Hackers and defenders continue cybersecurity game of cat and mouse

Europe's cybersecurity agency details the biggest threats.
Written by Colin Barker, Contributor

Cybercriminals and government defenders involved in game of 'cat and mouse'.

Image: Eric Isselée

The cyber arms race between hackers and the defenders of corporate networks continues apace.


Helmbrecht: "Identification of threats and their dynamics in cyber-space is key to understanding asset exposure and risks."

Photo: ENISA

That's one of the main conclusions to come out of the fifth annual report from the EU Agency for Network and Information Security (ENISA), Europe's cybersecurity agency

Entitiled The Threat Landscape for 2015, the report features a number of observations, the main one being "the smooth advancement to maturity" of the information security market. As the report puts it, "while the friendly agents -- the good guys -- have demonstrated increased cooperation and orchestrated reaction to cyber-threats, [the] hostile agents -- the bad guys -- have advanced their malicious tools with obfuscation, stealthiness, and striking power".

The report said that while defenders have improved their ability to tackle attacks and take down cybercrime infrastructures, their adversaries have achieved considerable advances too in a year without high-profile security incidents. "Cyber-threat agents have had the tranquility and resources to implement a series of advancements in malicious practices," it warned, including the ability to perform persistent attacks based on hardware, far below the radar of available defence tools and methods.

Cyber criminals have also been working on the provision of "cyber-crime-as-a-service", by developing tools for nonexperts (and affiliate programmes), plus broadening the attack surface to include routers, firmware, and the Internet of Things.

To help IT managers formulate security strategies, EINSA has listed the top 15 threats (see the full report for more details):

  1. Malware,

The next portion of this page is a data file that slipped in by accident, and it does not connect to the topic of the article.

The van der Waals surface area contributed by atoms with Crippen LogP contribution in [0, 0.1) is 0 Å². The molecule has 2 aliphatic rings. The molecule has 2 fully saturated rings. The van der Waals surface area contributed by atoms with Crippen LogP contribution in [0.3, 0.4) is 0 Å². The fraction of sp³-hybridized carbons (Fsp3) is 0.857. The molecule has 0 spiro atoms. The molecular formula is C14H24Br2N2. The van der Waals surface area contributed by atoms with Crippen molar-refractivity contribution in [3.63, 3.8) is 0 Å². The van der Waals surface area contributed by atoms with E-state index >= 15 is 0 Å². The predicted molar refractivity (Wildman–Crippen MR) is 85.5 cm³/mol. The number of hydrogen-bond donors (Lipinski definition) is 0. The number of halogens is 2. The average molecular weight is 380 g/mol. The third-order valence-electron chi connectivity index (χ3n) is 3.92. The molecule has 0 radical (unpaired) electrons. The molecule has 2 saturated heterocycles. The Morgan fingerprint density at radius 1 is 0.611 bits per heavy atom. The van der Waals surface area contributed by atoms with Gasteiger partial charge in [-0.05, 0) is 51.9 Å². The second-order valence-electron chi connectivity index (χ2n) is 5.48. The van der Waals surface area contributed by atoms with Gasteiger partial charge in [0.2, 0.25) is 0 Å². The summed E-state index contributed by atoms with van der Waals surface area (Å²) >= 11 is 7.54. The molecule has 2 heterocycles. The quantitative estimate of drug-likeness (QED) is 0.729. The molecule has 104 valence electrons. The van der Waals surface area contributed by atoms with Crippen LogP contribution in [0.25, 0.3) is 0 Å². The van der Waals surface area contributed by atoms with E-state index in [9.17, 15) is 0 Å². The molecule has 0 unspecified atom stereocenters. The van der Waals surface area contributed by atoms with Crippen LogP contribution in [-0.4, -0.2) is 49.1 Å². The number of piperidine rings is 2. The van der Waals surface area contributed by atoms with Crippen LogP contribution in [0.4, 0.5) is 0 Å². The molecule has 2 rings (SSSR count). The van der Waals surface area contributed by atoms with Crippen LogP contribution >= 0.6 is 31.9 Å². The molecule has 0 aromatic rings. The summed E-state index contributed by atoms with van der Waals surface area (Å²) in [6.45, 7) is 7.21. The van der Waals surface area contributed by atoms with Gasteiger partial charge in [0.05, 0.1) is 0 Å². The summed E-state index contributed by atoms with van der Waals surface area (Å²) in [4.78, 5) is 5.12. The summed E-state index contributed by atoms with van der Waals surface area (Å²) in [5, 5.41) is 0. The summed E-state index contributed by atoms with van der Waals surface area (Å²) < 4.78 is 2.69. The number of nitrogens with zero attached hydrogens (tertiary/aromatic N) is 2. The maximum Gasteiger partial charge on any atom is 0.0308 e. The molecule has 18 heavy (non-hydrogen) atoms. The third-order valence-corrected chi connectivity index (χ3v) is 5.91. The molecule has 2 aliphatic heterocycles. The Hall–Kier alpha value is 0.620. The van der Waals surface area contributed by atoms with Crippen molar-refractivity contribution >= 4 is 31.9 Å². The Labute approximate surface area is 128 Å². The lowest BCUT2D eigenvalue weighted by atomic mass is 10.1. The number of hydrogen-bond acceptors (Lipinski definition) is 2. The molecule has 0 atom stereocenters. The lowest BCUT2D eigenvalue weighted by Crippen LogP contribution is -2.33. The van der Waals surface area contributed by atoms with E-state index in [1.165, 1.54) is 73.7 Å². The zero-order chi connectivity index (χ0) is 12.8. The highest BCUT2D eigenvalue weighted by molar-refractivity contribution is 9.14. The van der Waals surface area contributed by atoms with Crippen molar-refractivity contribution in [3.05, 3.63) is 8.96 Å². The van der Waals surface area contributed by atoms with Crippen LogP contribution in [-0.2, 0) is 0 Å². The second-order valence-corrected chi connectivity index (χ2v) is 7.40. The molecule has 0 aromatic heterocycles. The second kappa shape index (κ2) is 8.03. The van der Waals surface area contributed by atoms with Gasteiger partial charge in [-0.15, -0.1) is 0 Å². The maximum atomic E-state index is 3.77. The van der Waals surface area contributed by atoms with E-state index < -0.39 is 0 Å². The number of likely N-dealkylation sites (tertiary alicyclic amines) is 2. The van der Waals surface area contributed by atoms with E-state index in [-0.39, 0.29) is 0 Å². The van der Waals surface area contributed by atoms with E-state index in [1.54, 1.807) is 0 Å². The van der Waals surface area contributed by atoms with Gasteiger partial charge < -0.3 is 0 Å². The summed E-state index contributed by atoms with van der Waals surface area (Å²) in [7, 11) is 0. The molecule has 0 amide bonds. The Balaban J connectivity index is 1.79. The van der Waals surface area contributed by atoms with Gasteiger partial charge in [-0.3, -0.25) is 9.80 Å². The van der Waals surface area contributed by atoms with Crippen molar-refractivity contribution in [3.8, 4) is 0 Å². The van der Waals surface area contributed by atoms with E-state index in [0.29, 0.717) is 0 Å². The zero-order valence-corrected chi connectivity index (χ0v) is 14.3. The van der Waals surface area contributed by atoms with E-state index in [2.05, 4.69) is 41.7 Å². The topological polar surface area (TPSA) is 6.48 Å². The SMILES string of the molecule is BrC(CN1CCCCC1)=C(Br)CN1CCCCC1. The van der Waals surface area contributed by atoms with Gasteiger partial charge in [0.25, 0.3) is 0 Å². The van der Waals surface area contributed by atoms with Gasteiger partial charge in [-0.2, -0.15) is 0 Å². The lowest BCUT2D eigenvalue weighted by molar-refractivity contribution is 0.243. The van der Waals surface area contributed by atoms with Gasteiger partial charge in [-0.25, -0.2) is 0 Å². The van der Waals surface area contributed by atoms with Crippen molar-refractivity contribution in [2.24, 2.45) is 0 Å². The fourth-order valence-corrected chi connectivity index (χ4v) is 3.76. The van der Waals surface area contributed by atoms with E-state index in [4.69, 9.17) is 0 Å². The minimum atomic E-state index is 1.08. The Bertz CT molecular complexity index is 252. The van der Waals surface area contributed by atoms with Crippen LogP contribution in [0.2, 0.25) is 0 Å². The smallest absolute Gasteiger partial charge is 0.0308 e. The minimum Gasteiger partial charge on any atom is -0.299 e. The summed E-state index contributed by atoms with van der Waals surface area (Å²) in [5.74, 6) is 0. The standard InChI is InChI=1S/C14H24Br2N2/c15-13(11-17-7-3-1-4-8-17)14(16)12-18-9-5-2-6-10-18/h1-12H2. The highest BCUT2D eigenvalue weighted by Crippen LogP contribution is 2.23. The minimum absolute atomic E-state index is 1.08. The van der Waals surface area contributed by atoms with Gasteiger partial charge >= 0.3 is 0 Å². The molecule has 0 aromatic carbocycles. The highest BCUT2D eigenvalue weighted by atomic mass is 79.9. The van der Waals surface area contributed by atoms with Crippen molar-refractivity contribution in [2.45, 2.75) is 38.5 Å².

2. Wed-based attacks,
  3. Web application attacks,
  4. Botnets,
  5. Denial of Service,
  6. Physical damage, theft or loss,
  7. Threats from insiders,
  8. Phishing,
  9. Spam,
  10. Exploit Kits,
  11. Data Breaches,
  12. Identity Theft,
  13. Information Leakage,
  14. Ransomware, and
  15. Cyber espionage

If you compare the list above with the list from 2014, you will see that after the top 5 the differences begin.

  1. Malicious Code: Worms and Trojans,
  2. Web-based attacks,
  3. Web application attacks,
  4. Botnets,
  5. Denial of Sevice,
  6. Spam,
  7. Phishing,
  8. Exploit Kits,
  9. Data Breaches,
  10. Physical damage, theft or loss,
  11. Insider Threats,
  12. Information leakage,
  13. Identity theft/fraud,
  14. Cyber espionage, and
  15. Ransomeware, Rogueware and Scareware.

Spam is not deemed as significant a threat in 2015 as it was in the previous year, while physical damage, theft, or loss is seen as a bigger threat (this does not mean that spam is less of an issue now than it was previously, just that its perception as a risk has fallen).

ENISA's executive director, Udo Helmbrecht, underlined the need for communication and co-operative action in the battle against cybercrime. "Identification of threats and their dynamics in cyber-space is key to understanding asset exposure and risks," he said.

"It is an important piece of knowledge that allows for understanding protection requirements, raising awareness and allowing for a better, yet more efficient assessment of risks."

ENISA will continue to provide strategic information on combating threats, Helmbrecht said, and, "together with the thematic landscapes, this work is a source providing both strategic and tactical intelligence on cyber-threats".

Read more about cybersecurity:

Online attacks continue to climb driven by rise in DDoS

US auditors slam Homeland Security's $5.7bn Einstein firewall: But are they missing the point?

$500 zero-day ransomware attack takes council offline for nearly a week

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